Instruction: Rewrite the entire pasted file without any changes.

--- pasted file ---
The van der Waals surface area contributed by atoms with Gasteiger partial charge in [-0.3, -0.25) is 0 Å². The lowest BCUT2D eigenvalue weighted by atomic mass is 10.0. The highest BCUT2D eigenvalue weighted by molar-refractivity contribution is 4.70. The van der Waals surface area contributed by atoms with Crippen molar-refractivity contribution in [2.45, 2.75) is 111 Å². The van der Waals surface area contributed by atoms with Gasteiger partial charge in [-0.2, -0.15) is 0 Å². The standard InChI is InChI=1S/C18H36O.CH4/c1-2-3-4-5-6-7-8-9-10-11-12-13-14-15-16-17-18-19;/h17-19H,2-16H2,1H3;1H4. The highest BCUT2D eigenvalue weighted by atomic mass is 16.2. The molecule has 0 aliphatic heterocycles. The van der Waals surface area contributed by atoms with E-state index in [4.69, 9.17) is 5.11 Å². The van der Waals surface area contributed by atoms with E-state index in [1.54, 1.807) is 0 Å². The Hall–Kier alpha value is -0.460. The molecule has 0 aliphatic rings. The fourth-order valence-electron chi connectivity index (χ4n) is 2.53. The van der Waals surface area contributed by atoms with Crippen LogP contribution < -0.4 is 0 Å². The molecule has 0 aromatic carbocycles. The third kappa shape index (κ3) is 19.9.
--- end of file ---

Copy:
The van der Waals surface area contributed by atoms with Gasteiger partial charge in [-0.3, -0.25) is 0 Å². The lowest BCUT2D eigenvalue weighted by atomic mass is 10.0. The highest BCUT2D eigenvalue weighted by molar-refractivity contribution is 4.70. The van der Waals surface area contributed by atoms with Crippen molar-refractivity contribution in [2.45, 2.75) is 111 Å². The van der Waals surface area contributed by atoms with Gasteiger partial charge in [-0.2, -0.15) is 0 Å². The standard InChI is InChI=1S/C18H36O.CH4/c1-2-3-4-5-6-7-8-9-10-11-12-13-14-15-16-17-18-19;/h17-19H,2-16H2,1H3;1H4. The highest BCUT2D eigenvalue weighted by atomic mass is 16.2. The molecule has 0 aliphatic heterocycles. The van der Waals surface area contributed by atoms with E-state index in [4.69, 9.17) is 5.11 Å². The van der Waals surface area contributed by atoms with E-state index in [1.54, 1.807) is 0 Å². The Hall–Kier alpha value is -0.460. The molecule has 0 aliphatic rings. The fourth-order valence-electron chi connectivity index (χ4n) is 2.53. The van der Waals surface area contributed by atoms with Crippen LogP contribution < -0.4 is 0 Å². The molecule has 0 aromatic carbocycles. The third kappa shape index (κ3) is 19.9.